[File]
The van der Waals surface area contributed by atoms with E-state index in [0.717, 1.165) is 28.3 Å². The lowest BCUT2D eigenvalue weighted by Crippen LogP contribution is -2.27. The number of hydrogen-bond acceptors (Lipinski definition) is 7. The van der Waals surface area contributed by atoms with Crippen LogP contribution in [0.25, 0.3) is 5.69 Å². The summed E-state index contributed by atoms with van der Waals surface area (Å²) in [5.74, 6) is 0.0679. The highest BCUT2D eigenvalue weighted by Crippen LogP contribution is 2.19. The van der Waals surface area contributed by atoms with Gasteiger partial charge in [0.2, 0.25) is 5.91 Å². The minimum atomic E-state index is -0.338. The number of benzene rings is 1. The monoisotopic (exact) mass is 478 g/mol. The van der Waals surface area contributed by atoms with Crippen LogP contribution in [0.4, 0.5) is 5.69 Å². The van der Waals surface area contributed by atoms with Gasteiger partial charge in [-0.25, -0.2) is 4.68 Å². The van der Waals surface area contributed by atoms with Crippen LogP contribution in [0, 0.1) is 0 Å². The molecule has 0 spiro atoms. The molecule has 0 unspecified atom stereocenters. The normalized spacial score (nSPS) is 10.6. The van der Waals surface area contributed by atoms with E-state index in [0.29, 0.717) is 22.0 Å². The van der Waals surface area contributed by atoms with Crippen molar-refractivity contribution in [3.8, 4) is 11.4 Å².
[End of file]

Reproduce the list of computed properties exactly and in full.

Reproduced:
The van der Waals surface area contributed by atoms with E-state index in [0.717, 1.165) is 28.3 Å². The lowest BCUT2D eigenvalue weighted by Crippen LogP contribution is -2.27. The number of hydrogen-bond acceptors (Lipinski definition) is 7. The van der Waals surface area contributed by atoms with Crippen LogP contribution in [0.25, 0.3) is 5.69 Å². The summed E-state index contributed by atoms with van der Waals surface area (Å²) in [5.74, 6) is 0.0679. The highest BCUT2D eigenvalue weighted by Crippen LogP contribution is 2.19. The van der Waals surface area contributed by atoms with Gasteiger partial charge in [0.2, 0.25) is 5.91 Å². The minimum atomic E-state index is -0.338. The number of benzene rings is 1. The monoisotopic (exact) mass is 478 g/mol. The van der Waals surface area contributed by atoms with Crippen LogP contribution in [0.4, 0.5) is 5.69 Å². The van der Waals surface area contributed by atoms with Gasteiger partial charge in [-0.25, -0.2) is 4.68 Å². The van der Waals surface area contributed by atoms with Crippen LogP contribution in [0, 0.1) is 0 Å². The molecule has 0 spiro atoms. The molecule has 0 unspecified atom stereocenters. The normalized spacial score (nSPS) is 10.6. The van der Waals surface area contributed by atoms with E-state index in [0.29, 0.717) is 22.0 Å². The van der Waals surface area contributed by atoms with Crippen molar-refractivity contribution in [3.8, 4) is 11.4 Å².